He gave a personal biography, beginning with his days riding horses, baling hay and shoveling stalls on a Canadian farm in his youth, after which he went to Vancouver “and learned about the stock exchange.”


“For me it just sort of all came together and I subsequently ended up moving to the Bahamas,” he said.


Not long after, Genovese said, he found himself in Palm Beach watching a polo match.


“I’m thinking, I could do that,” he said. “I took a polo lesson the next day and subsequently spent the next 12 years traveling the world playing polo.”


“Through all of that,” Genovese said, he created BG Capital and told his colleagues to find a business “with good cash flow.”


“If you’ve got cash flow, you can weather the storms and be strong,” he said.


His team came back with “the largest cremation company in North America, called the Neptune Society.”


“The more I looked at it, the more we fell in love with it,” Genovese said. “We took that business from roughly 12 offices to 87 or 90 offices today. It’s been an amazing success story.”


Genovese said he’s since sold the business to Service Corp.


“I can’t be an expert in every business,” he said. “So, instead of buying businesses, I’m better off at finding people who are good at what they do and I’ll be the bank.


“I have a great gift at 30,000 feet to understand where these businesses can go and where it needs to happen,” Genovese added. “Subsequently, if you give those people the tools they will grow their businesses.”


That business model has “snowballed” for Genovese and BG Capital, he said.


“We are well north of ($200 million) in revenues,” Genovese said.


He ended up in Ocala, he said, because he wanted to teach his children “what it’s like to grow up on a farm and bale hay” so he bought a Marion County farm near the Florida Horse Park that is now the BG Equestrian Resort.


“I thought, we could really make a difference in this community,” he said. “We could really make a footprint.”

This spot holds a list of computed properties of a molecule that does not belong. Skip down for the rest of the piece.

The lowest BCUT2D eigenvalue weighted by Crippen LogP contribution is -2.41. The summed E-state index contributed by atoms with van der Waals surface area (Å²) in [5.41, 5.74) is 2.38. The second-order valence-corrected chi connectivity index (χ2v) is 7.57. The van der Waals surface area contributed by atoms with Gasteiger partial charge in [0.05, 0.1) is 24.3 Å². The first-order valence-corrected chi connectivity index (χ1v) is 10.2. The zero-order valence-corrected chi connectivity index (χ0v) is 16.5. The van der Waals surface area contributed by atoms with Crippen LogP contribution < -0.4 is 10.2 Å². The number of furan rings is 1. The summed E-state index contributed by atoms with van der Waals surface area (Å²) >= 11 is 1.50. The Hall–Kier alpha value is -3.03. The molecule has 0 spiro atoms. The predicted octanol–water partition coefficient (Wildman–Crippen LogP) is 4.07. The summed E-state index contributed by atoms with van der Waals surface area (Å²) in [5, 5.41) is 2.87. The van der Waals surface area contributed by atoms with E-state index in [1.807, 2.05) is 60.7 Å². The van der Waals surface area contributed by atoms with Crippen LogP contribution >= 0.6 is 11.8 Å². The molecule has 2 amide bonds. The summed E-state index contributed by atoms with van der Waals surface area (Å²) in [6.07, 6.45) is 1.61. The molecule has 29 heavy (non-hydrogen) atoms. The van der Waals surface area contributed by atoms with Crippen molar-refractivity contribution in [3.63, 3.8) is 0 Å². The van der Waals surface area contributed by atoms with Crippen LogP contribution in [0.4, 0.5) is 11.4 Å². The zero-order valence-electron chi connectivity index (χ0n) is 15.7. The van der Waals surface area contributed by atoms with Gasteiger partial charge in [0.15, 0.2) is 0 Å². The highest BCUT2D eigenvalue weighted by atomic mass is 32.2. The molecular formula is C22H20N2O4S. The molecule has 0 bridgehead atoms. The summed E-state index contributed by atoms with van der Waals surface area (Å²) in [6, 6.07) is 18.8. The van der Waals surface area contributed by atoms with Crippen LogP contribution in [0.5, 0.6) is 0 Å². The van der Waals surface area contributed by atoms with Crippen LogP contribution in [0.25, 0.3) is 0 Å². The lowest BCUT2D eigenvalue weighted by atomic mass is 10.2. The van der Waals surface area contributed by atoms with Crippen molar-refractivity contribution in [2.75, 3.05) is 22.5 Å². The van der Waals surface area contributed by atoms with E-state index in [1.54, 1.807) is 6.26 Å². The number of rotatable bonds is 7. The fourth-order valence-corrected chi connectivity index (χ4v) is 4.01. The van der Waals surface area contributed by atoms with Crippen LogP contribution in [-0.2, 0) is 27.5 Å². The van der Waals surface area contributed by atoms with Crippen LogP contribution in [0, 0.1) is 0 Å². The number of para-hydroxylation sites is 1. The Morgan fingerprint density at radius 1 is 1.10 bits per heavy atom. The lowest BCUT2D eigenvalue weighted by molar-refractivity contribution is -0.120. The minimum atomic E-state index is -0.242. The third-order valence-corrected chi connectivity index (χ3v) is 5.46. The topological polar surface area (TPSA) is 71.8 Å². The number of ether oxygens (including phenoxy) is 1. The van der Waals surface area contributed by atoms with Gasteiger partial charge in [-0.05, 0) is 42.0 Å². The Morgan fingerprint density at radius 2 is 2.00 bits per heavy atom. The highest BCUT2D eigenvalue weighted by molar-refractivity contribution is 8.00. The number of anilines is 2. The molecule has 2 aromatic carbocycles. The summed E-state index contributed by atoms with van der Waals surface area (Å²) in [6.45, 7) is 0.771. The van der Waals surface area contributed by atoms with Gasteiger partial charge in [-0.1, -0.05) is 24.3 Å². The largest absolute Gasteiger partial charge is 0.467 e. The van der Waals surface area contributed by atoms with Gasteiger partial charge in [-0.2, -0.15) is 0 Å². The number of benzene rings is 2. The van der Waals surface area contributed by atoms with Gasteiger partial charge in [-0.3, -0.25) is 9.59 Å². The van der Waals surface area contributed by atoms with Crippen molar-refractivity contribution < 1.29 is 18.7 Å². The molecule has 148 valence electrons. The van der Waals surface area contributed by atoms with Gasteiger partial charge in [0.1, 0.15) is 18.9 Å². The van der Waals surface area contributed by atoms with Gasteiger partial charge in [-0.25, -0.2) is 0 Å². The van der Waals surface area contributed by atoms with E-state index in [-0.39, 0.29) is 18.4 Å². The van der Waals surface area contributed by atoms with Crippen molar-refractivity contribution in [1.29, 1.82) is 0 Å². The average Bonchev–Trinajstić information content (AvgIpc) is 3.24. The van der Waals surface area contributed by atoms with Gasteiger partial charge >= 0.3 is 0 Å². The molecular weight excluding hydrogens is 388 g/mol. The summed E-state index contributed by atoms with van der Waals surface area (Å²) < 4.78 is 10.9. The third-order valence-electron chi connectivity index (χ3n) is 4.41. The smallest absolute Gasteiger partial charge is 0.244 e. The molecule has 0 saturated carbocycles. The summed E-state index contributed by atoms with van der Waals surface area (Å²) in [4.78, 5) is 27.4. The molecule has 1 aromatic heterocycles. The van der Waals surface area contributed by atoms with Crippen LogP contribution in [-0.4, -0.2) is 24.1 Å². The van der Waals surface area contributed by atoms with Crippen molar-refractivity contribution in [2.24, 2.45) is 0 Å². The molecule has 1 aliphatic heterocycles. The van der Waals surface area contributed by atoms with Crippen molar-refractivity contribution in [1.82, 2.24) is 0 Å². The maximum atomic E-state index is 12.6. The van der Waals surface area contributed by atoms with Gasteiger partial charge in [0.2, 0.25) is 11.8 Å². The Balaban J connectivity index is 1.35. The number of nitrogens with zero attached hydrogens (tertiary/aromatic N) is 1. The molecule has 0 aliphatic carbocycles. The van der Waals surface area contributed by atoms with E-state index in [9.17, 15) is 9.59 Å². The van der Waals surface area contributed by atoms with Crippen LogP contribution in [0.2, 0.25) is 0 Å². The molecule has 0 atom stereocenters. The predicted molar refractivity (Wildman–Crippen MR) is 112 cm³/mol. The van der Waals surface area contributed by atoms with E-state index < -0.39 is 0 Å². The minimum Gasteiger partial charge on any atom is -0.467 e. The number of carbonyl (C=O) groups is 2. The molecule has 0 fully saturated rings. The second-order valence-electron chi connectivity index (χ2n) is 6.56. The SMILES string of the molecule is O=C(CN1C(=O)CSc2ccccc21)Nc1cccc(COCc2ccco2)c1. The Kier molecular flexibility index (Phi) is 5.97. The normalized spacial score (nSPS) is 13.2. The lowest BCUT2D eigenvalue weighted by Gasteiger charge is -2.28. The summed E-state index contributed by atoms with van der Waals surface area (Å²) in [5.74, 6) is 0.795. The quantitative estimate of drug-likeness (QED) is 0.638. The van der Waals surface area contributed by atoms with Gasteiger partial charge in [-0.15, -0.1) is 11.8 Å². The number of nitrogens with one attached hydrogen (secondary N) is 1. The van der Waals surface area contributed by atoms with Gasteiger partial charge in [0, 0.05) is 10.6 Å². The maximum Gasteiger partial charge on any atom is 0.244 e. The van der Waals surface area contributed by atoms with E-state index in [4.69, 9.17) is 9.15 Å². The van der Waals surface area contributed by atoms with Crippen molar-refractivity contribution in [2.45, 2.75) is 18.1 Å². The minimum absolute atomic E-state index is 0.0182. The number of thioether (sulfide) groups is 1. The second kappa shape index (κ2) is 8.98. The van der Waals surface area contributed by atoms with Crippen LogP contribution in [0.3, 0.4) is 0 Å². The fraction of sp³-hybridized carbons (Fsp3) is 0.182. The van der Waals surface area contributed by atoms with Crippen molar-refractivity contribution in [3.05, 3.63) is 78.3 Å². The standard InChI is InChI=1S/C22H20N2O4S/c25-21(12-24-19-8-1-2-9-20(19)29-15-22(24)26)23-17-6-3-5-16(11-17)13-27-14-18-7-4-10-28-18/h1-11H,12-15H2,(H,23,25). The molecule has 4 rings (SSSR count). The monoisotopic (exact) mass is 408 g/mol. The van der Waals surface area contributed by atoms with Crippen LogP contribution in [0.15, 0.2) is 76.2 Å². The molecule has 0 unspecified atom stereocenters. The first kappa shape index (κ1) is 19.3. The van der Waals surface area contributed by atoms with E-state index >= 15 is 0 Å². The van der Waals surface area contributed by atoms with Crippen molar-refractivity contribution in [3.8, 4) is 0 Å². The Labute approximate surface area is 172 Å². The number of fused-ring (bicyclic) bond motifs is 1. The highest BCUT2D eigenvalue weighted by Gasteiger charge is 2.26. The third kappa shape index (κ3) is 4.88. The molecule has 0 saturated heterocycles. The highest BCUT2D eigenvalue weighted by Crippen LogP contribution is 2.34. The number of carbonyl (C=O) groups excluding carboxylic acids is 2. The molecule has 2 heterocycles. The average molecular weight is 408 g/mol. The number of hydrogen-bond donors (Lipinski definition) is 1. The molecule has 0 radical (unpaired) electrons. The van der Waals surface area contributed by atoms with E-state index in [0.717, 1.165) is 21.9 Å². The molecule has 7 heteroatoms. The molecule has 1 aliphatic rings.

After the meeting, Genovese took issue with a June Star­Banner story detailing critics’ assessment of his business practices. The June report cited court filings accusing him of being a “pump­and­dumper” — buying an interest in a company, inflating its stock price either through trading between other companies he owns or by planting deceptive reports in media he owns, then selling out before the price plummets.


Critics have questioned Genovese’s dealings in businesses including Liberty Silver, Spectrum Sciences & Software Holdings, American Lithium Minerals and Clearly Canadian.


In June, he said his goal “is to build companies,” adding he’s lost money on ventures that didn’t pan out, such as Clearly Canadian.


“I think if you’d take my batting rate, I’d say 85 to 90 percent works and, absolutely, there’s 10 percent that are beyond your control,” Genovese told the Star­Banner in June.


On Wednesday morning, Genovese described a pending class­action suit in south Florida related to pump­and­dump allegations as “made up” and “based on an anonymously written 16­page report.”


“The whole thing is about to be dismissed,” he said. “So, when it is, I think it should be printed.


“Whether it’s true or not, the court will decide down the road,” Genovese said. “But the fact that they could launch a lawsuit with no basis in fact, nothing, and then the newspaper prints it … it’s crazy.”


Contact Richard Anguiano at 867­4104 or richard.anguiano Copyright © 2015 — All rights reserved. Restricted use only